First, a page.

Interest rates are set to rise AGAIN with Bank of England taking base above 1 per cent for the first time since 2009 in bid to tackle rampant inflation
- Interest rates have bumped up rates four times since December
- Prices jumped by 9 per cent, the highest rate of inflation since the 1980s
- if rates hit 1.25 per cent, this will add £18 a month to a £150,000 mortgage
The Bank of England is poised to raise interest rates again today as it tries to get a grip on rampant inflation.
Officials on Threadneedle Street have already bumped up rates four times since December in an unprecedented fight against the rising cost of living.
Prices jumped by 9 per cent in the year to April – the highest rate of inflation since the 1980s.
But a further hike today, taking the Bank’s base rate above 1 per cent for the first time since 2009, will pile more pressure on mortgage holders and other borrowers as the cost of their debt creeps up.
If the Bank bumps up rates to 1.25 per cent, this will add another £18 per month on to the cost of a £150,000 variable rate mortgage, according to personal finance site Moneycomms.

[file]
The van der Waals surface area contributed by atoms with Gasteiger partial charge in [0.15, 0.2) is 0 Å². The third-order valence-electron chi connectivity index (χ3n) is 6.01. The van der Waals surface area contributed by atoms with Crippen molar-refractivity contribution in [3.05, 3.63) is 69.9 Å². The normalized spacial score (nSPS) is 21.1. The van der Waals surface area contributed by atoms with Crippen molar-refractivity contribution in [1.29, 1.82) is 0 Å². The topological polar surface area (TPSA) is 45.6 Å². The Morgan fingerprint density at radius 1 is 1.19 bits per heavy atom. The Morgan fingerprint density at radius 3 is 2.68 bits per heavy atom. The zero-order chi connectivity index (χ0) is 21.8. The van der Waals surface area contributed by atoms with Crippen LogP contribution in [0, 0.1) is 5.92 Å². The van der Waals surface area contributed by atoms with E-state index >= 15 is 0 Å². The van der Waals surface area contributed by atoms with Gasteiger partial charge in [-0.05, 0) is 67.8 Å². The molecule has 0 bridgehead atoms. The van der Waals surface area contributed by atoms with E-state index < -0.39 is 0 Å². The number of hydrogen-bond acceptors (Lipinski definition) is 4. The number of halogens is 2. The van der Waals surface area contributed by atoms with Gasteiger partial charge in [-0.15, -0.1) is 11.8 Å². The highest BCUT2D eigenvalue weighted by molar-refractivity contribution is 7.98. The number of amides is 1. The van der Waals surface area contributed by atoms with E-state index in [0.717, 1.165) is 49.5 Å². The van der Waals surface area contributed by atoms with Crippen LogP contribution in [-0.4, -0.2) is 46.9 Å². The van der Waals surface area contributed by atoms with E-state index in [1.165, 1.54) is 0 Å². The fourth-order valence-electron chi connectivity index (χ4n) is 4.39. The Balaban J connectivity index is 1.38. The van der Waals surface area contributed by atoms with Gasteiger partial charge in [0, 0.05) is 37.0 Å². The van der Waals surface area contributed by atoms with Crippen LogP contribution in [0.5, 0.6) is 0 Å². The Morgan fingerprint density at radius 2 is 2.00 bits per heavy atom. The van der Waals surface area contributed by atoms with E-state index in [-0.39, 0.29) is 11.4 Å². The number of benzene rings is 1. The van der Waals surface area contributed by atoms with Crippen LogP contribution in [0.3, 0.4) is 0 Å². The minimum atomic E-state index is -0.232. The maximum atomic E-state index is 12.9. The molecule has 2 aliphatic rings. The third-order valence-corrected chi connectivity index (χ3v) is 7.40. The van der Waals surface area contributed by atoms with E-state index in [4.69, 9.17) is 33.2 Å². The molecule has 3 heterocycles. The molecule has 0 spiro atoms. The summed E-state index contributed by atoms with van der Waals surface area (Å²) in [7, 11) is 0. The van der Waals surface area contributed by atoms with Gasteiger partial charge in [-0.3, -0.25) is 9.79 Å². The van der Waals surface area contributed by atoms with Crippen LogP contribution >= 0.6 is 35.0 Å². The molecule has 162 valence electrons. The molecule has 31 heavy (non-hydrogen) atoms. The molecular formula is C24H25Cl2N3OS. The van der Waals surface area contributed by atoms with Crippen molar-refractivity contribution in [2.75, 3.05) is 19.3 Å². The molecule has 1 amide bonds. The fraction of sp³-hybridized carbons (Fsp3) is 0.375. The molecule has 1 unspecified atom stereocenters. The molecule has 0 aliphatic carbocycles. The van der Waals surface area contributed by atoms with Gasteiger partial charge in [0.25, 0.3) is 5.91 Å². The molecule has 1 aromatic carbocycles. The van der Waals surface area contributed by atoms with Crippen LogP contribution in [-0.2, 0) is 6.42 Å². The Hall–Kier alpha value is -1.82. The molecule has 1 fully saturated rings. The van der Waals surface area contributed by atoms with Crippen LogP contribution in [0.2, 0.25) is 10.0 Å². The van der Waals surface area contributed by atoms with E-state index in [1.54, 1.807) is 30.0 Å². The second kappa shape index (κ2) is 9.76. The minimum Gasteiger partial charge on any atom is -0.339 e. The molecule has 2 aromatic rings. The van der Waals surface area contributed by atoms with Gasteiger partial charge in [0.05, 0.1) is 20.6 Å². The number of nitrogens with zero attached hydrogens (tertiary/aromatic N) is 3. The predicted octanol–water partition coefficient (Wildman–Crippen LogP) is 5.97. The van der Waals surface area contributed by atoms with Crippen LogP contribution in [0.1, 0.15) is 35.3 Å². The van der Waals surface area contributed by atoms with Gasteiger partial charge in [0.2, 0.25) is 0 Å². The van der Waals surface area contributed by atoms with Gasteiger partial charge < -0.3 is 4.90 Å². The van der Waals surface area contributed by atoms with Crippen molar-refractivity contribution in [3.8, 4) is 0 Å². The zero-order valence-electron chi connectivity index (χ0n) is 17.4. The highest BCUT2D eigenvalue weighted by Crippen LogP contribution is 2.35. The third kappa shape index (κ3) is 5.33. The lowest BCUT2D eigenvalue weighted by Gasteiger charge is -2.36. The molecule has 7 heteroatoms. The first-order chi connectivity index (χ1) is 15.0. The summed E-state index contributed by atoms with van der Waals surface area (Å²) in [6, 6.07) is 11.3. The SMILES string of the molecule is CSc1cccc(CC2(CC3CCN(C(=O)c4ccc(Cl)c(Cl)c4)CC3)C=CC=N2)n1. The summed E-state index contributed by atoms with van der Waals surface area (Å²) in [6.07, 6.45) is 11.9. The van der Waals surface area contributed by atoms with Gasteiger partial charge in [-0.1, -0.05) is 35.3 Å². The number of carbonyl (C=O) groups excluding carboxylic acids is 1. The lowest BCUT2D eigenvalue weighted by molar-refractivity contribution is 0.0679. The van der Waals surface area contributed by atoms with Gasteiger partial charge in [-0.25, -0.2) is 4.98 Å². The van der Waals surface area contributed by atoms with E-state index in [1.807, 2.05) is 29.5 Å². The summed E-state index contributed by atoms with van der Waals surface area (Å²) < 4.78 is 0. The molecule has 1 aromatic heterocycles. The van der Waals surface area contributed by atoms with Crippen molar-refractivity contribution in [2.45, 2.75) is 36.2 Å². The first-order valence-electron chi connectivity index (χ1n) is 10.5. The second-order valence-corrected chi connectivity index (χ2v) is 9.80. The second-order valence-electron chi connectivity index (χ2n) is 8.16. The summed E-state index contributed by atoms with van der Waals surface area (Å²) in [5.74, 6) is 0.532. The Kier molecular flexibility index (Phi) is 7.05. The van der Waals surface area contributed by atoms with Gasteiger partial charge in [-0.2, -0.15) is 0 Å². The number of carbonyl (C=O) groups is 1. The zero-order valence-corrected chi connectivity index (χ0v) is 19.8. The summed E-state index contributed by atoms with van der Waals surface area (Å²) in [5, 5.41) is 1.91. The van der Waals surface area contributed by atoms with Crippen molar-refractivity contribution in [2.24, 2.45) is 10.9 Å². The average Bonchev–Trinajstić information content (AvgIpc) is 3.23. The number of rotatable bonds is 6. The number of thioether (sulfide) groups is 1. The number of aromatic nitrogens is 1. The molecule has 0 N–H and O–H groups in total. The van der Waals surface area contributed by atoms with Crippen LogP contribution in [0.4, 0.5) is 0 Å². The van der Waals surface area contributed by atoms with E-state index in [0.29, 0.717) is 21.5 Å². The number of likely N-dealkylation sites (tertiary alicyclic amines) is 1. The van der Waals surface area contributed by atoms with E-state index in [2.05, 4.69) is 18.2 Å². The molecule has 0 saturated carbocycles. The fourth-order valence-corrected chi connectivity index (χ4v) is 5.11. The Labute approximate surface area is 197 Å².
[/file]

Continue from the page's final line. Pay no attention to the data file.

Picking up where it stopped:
Another interest rate hike from the Bank of England would be a ‘hammer blow to households up and down the country who are facing a tsunami of increased costs for essential goods and services’
Compared with last November, when the base rate was at 0.1 per cent, owners would be forking out an extra £87 per month. And if officials decide to take the more unusual step of pushing up rates by 0.5 percentage points to 1.5 per cent, in a more aggressive effort to bring down inflation, the squeeze will be even more obvious.
Andrew Hagger of Moneycomms said another rise would be a ‘hammer blow to households up and down the country who are facing a tsunami of increased costs for essential goods and services’.
Officials on the Bank of England’s rate-setting monetary policy committee will have been keeping a close eye on the latest decision from their American peers at the Federal Reserve last night. As anticipated, it decided to bump up rates by 0.75 percentage points.